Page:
Has the Southwest Monsoon Finally Arrived?

June 30th, 2014
in econ_news

Econintersect Weather and Climate Forecast Update, 30 June 2014

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Is the North American  Monsoon (NAM) here or soon to be here?  Or might we have a tease coming?

Let's take a look:

Follow up:

Here is what we were looking for in June as a precursor to the development of the North American Monsoon. A nice big high pressure center in Northern Mexico heating up the land.

NAM June GeoPotential

We did not see that in June but now as June comes to an end and we look ahead to early July this is what is currently forecast six days out i.e. Day 7.

7 Day 500 MB Geopotential Forecast

That looks like a match to me in the sense of the proper circulation pattern being in place but the exact position of the "Four Corners High" will determine who gets most wet.

So what are the 6 - 14 day forecasts looking like?

3.  The 8 - 14 Day (Second Week) Temperature Forecast:

Temperature forecast 814

4.  The 8- 14 Day Precipitation Forecast:


Precipitation Forecast 814

So the forecast is for wet in the area normally impacted by the North American Monsoon. The colder than climatology could be a result of the precipitation but it raises significant questions about the vigor of this wet period.

And what about the sea surface temperatures in Gulf of California?

Click on map for animated version at NOAA.

So that looks in place thus some of the criteria for the Monsoon starting are in place but others are not. From the report described later in this report I extracted the following

"The two strong El Niño events since 1980 resulted in a stronger upper level subtropical high, displaced farther south than average, along with a stronger/deeper than average upper level low over the Pacific Northwest and a strengthened monsoonal/southerly flow over AZ and western NM. Average heights during weak moderate to moderate onset years ended up with a weaker than average subtropical/four corners high and Pacific Northwest upper low which would result in a weaker monsoon circulation but greater instability over NM as temperatures aloft would be slightly cooler than average. These plots may help explain why many portions of NM can end up with above average Jul 1 thru Sept 15 precipitation during both scenarios and portion of AZ can end up with below average precipitation given the weak moderate to moderate ElNiño events.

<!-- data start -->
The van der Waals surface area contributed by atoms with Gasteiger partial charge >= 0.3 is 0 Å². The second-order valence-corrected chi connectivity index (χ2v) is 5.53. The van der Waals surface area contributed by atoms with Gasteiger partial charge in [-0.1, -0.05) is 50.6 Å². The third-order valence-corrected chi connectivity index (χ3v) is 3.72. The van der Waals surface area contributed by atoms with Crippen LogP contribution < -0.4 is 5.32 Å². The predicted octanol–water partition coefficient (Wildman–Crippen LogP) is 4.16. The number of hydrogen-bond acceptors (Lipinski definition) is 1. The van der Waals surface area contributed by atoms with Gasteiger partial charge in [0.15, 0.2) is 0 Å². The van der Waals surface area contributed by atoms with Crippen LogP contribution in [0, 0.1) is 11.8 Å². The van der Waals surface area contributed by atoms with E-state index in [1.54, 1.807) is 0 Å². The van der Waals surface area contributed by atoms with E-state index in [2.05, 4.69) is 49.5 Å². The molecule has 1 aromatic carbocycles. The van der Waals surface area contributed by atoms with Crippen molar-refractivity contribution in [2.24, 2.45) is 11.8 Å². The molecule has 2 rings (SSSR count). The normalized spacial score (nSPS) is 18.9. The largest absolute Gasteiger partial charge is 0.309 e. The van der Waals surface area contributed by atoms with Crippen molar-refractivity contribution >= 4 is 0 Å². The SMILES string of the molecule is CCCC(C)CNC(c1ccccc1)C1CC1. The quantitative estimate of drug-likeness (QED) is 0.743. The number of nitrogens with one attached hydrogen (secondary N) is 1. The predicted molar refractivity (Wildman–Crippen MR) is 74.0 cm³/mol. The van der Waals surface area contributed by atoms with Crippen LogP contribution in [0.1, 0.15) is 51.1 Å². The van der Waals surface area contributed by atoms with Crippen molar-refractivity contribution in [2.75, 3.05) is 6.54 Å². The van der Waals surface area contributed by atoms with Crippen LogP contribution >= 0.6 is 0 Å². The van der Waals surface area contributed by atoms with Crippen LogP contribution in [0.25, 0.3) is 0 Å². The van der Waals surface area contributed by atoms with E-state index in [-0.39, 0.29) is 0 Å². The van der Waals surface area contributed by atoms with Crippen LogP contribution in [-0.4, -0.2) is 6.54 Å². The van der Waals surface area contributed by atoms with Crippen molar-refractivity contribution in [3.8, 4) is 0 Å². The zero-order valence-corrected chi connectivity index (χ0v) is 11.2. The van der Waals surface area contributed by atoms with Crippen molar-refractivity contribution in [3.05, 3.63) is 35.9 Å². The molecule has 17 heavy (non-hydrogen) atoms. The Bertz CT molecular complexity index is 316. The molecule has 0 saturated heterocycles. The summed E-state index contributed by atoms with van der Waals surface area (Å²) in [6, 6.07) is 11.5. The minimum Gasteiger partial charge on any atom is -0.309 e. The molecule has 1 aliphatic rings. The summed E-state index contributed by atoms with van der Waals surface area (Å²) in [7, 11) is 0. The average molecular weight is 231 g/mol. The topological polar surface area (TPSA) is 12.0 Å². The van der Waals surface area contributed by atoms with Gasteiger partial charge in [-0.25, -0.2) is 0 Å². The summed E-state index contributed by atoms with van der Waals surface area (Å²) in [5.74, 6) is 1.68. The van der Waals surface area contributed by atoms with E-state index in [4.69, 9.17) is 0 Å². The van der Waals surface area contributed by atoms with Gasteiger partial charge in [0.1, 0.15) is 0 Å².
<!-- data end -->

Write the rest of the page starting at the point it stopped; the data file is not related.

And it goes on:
A strong Pacific Northwest upper low has been conspicuously absent from the short-term forecasts for the last few weeks and the Gulf of Mexico remains cooler than usual suggesting a diminished flow of moisture from that source to support the Monsoon. So it looks like the Four Corners High may be in place to induce some moisture to move from the Gulf of California into Arizona but it is not clear if this is the real start of the NAM or just a preliminary pulse of moisture.

Now lets take a look at the updated NOAA Outlook for July to see what clues it provides.

Below is the previous July Temperature Outlook

Early July Temperature Outlook

And here is the newly issued July Temperature Outlook

Updated July Temperature Outlook


And below is the early July Precipitation Outlook.

Early July Precipitation Outlook


And here is the newly issued July Precipitation Outlook.

Updated July Precipitation Outlook

So there has been almost no change in the July outlook especially with respect to precipitation so I am concluding that yes we may have Monsoonal burst in the next couple of weeks but that is what it is a burst and not an indication of a strong or early Monsoon. Nevertheless the Mountain West overall is forecast to have a wet summer but not so much in Southern Arizona even though the next couple of weeks look favorable.

Click here for the latest data from NOAA (National Oceanic and Atmospheric Administration) and other sources on the Econintersect Weather and Climate page.

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